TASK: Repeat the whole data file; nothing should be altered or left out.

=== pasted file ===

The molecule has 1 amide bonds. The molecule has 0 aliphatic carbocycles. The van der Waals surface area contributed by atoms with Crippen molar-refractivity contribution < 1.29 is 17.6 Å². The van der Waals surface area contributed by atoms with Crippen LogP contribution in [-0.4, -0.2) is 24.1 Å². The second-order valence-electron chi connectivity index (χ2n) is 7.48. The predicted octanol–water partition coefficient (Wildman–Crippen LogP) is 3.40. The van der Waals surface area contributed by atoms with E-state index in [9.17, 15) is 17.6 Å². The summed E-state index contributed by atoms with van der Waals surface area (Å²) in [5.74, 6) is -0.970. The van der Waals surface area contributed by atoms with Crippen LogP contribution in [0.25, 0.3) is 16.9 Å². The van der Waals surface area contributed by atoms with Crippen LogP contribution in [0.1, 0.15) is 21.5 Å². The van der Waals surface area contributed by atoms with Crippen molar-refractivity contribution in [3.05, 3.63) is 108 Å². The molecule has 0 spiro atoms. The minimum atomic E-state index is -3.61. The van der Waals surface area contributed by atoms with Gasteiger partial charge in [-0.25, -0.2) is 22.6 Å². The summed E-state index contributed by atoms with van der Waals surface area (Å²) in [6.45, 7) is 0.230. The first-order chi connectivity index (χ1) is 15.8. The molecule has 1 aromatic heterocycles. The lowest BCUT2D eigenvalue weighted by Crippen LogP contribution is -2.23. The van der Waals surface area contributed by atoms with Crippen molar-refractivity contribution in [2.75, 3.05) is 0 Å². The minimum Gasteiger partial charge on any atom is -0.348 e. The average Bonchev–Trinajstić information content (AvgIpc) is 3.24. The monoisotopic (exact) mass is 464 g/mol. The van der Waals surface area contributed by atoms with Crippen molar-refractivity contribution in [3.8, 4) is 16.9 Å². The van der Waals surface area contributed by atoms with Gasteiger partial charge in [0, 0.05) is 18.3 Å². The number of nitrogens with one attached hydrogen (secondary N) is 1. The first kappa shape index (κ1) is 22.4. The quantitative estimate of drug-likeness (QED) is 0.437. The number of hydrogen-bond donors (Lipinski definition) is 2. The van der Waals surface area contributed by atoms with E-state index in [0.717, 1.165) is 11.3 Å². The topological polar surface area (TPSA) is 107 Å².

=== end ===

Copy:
The molecule has 1 amide bonds. The molecule has 0 aliphatic carbocycles. The van der Waals surface area contributed by atoms with Crippen molar-refractivity contribution < 1.29 is 17.6 Å². The van der Waals surface area contributed by atoms with Crippen LogP contribution in [-0.4, -0.2) is 24.1 Å². The second-order valence-electron chi connectivity index (χ2n) is 7.48. The predicted octanol–water partition coefficient (Wildman–Crippen LogP) is 3.40. The van der Waals surface area contributed by atoms with E-state index in [9.17, 15) is 17.6 Å². The summed E-state index contributed by atoms with van der Waals surface area (Å²) in [5.74, 6) is -0.970. The van der Waals surface area contributed by atoms with Crippen LogP contribution in [0.25, 0.3) is 16.9 Å². The van der Waals surface area contributed by atoms with Crippen LogP contribution in [0.1, 0.15) is 21.5 Å². The van der Waals surface area contributed by atoms with Crippen molar-refractivity contribution in [3.05, 3.63) is 108 Å². The molecule has 0 spiro atoms. The minimum atomic E-state index is -3.61. The van der Waals surface area contributed by atoms with Gasteiger partial charge in [-0.25, -0.2) is 22.6 Å². The summed E-state index contributed by atoms with van der Waals surface area (Å²) in [6.45, 7) is 0.230. The first-order chi connectivity index (χ1) is 15.8. The molecule has 1 aromatic heterocycles. The lowest BCUT2D eigenvalue weighted by Crippen LogP contribution is -2.23. The van der Waals surface area contributed by atoms with Crippen molar-refractivity contribution in [2.75, 3.05) is 0 Å². The minimum Gasteiger partial charge on any atom is -0.348 e. The average Bonchev–Trinajstić information content (AvgIpc) is 3.24. The monoisotopic (exact) mass is 464 g/mol. The van der Waals surface area contributed by atoms with Crippen molar-refractivity contribution in [3.8, 4) is 16.9 Å². The van der Waals surface area contributed by atoms with Gasteiger partial charge in [0, 0.05) is 18.3 Å². The number of nitrogens with one attached hydrogen (secondary N) is 1. The first kappa shape index (κ1) is 22.4. The quantitative estimate of drug-likeness (QED) is 0.437. The number of hydrogen-bond donors (Lipinski definition) is 2. The van der Waals surface area contributed by atoms with E-state index in [0.717, 1.165) is 11.3 Å². The topological polar surface area (TPSA) is 107 Å².